Machine vision with the Raspberry Pi

If you’ve been living under a technological rock for the last few years, the Raspberry Pi is a single-board computer available for under $50. This device is capable of many computing tasks and, because of its low cost and small form factor, it’s popular in MakerPro projects for small robotics applications or even video game cabinets. Controlling motors, taking basic sensor inputs, or even running older video games is fun, but using vision systems capabilities could make things much more interesting.

Raspberry Pi model 2

For a little more insight into the Raspberry Pi itself, here’s a great discussion of what it can do in an image processing context, along with some specifics as to how to use it. What is interesting to me, coming from an industrial context, is the fact that the program and libraries used (Python and OpenCV/SimpleCV) work not directly from the webcam or dedicated Raspberry Pi camera, but instead process the images the camera has taken and stored in memory. I suppose this is what is going on with any vision system, but having programmed industrial applications, one doesn’t really think about this aspect.

Those making the jump from industrial systems will immediately notice that this piece of software has the ability to recognize nondescript shapes of a certain color called “blobs”. This can be used to judge how large something is, perhaps recognizing a defect like a hole or missing part in an assembly. Line recognition will also be familiar, and probably many of the other tools available. On the other hand, facial recognition, though useful in many contexts, is not something an engineer in manufacturing would generally run into.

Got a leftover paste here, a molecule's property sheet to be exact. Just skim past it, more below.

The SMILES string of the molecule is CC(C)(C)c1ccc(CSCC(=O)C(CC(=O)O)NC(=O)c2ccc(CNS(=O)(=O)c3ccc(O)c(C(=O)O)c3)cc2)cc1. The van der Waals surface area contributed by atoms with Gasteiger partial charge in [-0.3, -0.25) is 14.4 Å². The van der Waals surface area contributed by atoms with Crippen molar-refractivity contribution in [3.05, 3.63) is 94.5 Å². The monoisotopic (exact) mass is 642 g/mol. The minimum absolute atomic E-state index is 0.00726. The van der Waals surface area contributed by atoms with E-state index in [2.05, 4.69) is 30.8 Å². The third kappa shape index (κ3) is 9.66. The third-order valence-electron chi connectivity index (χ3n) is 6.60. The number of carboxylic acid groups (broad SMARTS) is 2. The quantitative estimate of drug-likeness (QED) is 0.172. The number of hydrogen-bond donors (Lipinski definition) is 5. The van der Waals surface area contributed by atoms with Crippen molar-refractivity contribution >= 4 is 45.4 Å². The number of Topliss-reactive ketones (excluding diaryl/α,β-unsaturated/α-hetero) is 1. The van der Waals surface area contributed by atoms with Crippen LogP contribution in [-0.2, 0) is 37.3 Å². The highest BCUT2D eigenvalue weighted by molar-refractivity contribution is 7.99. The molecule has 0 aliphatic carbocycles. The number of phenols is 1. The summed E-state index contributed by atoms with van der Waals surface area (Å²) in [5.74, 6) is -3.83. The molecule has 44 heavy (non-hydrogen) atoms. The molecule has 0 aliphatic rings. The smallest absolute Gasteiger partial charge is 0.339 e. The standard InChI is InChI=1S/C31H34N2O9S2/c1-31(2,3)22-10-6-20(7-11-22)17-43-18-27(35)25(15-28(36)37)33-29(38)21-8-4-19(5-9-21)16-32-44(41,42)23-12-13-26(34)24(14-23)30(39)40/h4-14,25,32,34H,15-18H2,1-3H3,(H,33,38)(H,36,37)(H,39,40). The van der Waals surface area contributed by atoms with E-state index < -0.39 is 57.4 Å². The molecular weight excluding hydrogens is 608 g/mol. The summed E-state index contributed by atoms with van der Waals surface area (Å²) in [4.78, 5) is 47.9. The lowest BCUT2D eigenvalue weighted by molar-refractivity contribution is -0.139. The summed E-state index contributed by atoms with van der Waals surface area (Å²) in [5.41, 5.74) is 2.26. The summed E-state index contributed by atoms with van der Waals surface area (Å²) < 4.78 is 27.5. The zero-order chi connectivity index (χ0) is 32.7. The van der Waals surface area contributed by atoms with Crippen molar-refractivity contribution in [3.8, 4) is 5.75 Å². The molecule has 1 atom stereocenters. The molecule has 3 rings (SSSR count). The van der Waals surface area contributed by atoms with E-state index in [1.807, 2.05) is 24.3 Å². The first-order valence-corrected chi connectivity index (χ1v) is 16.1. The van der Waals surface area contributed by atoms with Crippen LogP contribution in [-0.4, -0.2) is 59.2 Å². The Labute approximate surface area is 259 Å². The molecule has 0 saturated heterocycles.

One thing that seems to be universal with this type of system is that, according to that write-up linked above, “Lighting plays a primary role, and the same goes for the distances, the camera angle, the dimensions, the contract, and the color uniformity.” I also wouldn’t expect all cameras that can be hooked up to the ‘Pi to display things quite the same way.

Related to lighting and the type of camera used, one has to recognize that there is sometimes a fine line between what the computer recognizes as a straight line or a dark or white spot. Vision systems are amazing pieces of equipment, and even more amazing is that they can now be implemented with a Raspberry Pi, but one has to recognize their limits and plan accordingly.

For a video tutorial of how to install a vision system and use it specifically with facial recognition, this YouTube video should be of interest. The author bases much of that tutorial on the less verbose installation guide found here.

Coming from manufacturing, it’s interesting to see MakerPro tools like the Raspberry Pi start to creep into industrial automation. Larger vision equipment manufacturers like Cognex or Keyence perhaps don’t have anything to fear in the short term, but years from now when engineers are more and more familiar with these inexpensive tools, perhaps this market will start to become crowded, at least in the lower end. For now though, most MakerPros will have to be content with an automatic Nerf gun, or perhaps a small robotic arm that can recognize parts with its camera.

Jeremy S. Cook is a freelance tech journalist and engineering consultant with over 10 years of factory automation experience. An avid maker and experimenter, you can follow his exploits on Twitter, @JeremySCook.